Use TABLOCK hint to boost SQL Server INSERT INTO Performance

The next thing I tried was to an INSERT INTO with a TABLOCK to see if this helps.

TRUNCATE TABLE Test_Mst_History
GO

SET NOCOUNT ON
SET STATISTICS TIME ON

INSERT INTO Test_Mst_History WITH(TABLOCK)
(
   testcol1,
   testcol2,
   testcol3,
   testcol4,
   testcol5
)
SELECT
   testcol1,
   testcol2,
   testcol3,
   testcol4,
   testcol5
FROM Test_Mst

SET STATISTICS TIME OFF
SET NOCOUNT OFF

After the flushing destination table, I executed the statement again using the hint TABLOCK and I got the result down to 8086ms.

Peform a single insert operation using TABLOCK

I used TABLOCK for the destination table. Currently my destination table does not have any constraints or a clustered index. This means the destination table is treated as a HEAP and the database is still in the Bulk-Logged recovery model. When importing data into a heap by using INSERT INTO you can enable optimize logging and locking for the statement by specifying the TABLOCK hint for the target table. By specifying the TABLOCK hint, a shared lock is applied to the entire table instead of at the row or page level.

Use SWITCH TO in SQL Server

The last approach I took was using SWITCH TO, to move the data to a new table.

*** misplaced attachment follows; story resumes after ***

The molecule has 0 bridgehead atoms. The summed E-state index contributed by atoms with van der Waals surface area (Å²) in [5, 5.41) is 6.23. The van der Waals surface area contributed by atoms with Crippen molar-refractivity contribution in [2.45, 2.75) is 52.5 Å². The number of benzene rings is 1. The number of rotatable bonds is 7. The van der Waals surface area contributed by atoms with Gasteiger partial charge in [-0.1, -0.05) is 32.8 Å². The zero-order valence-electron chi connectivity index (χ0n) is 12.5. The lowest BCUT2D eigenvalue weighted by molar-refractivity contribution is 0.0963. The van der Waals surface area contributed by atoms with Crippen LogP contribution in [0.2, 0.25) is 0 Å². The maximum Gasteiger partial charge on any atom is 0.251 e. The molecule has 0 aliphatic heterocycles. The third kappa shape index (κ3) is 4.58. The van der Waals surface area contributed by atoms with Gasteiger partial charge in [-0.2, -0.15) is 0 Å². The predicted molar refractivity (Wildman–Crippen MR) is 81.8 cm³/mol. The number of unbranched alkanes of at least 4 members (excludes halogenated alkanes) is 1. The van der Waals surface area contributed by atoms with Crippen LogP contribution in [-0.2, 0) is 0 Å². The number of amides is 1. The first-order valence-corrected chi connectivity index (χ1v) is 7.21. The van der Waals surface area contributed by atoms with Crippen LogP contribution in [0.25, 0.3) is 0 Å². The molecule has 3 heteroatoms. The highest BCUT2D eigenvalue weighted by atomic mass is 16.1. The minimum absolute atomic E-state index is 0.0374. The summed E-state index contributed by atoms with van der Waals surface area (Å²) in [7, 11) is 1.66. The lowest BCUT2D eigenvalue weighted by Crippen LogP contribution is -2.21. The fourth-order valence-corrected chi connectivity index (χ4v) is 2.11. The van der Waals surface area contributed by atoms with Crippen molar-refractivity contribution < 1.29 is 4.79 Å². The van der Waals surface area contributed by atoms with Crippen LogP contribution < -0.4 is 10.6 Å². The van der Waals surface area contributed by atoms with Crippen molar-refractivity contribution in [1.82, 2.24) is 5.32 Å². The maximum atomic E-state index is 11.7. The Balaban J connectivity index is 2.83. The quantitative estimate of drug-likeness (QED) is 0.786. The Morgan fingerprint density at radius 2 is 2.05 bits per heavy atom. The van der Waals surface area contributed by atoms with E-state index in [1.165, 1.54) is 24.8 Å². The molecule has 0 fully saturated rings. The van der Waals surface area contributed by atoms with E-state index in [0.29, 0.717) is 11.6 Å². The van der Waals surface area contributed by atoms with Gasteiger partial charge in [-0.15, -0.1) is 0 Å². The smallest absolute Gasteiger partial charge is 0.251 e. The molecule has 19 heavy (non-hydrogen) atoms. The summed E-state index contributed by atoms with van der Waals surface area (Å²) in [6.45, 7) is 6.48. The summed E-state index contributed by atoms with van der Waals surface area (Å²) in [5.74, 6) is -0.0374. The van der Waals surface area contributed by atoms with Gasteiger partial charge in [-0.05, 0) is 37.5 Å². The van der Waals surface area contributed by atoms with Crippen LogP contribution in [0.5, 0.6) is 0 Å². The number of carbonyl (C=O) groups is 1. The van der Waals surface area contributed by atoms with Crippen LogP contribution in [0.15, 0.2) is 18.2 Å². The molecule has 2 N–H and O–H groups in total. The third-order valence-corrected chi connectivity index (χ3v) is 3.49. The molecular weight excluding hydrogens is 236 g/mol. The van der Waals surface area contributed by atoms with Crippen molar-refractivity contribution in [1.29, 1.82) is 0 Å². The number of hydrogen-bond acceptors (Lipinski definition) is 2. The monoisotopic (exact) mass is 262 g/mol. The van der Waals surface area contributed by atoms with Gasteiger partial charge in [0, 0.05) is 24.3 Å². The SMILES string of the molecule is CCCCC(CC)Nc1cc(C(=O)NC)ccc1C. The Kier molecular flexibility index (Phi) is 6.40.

CREATE TABLE Test_Mst_History_New
(
 id INT PRIMARY KEY IDENTITY (1,1),
 testcol1 nvarchar(max),
 testcol2 nvarchar(max),
 testcol3 nvarchar(max),
 testcol4 nvarchar(max),
 testcol5 nvarchar(max),
 chrActive CHAR (1) DEFAULT 'Y'
)
GO

SET NOCOUNT ON
SET STATISTICS TIME ON

ALTER TABLE Test_Mst SWITCH TO Test_Mst_History_New

SET STATISTICS TIME OFF
SET NOCOUNT OFF

We can see below that this showed that it took less than 1ms to complete.  This moves all of the data from Test_Mst to Test_Mst_History_New.

Use SWITH command in SQL Server

Basically, the SWITCH TO command is available for moving data between partitions from different tables. We use the ALTER TABLE command to move the data to a new partition Test_Mst_History_New.  Here the partition is not allocated, which means the data moves across the tables. First, this ensures the table definitions are the same before applying the SWITCH TO command.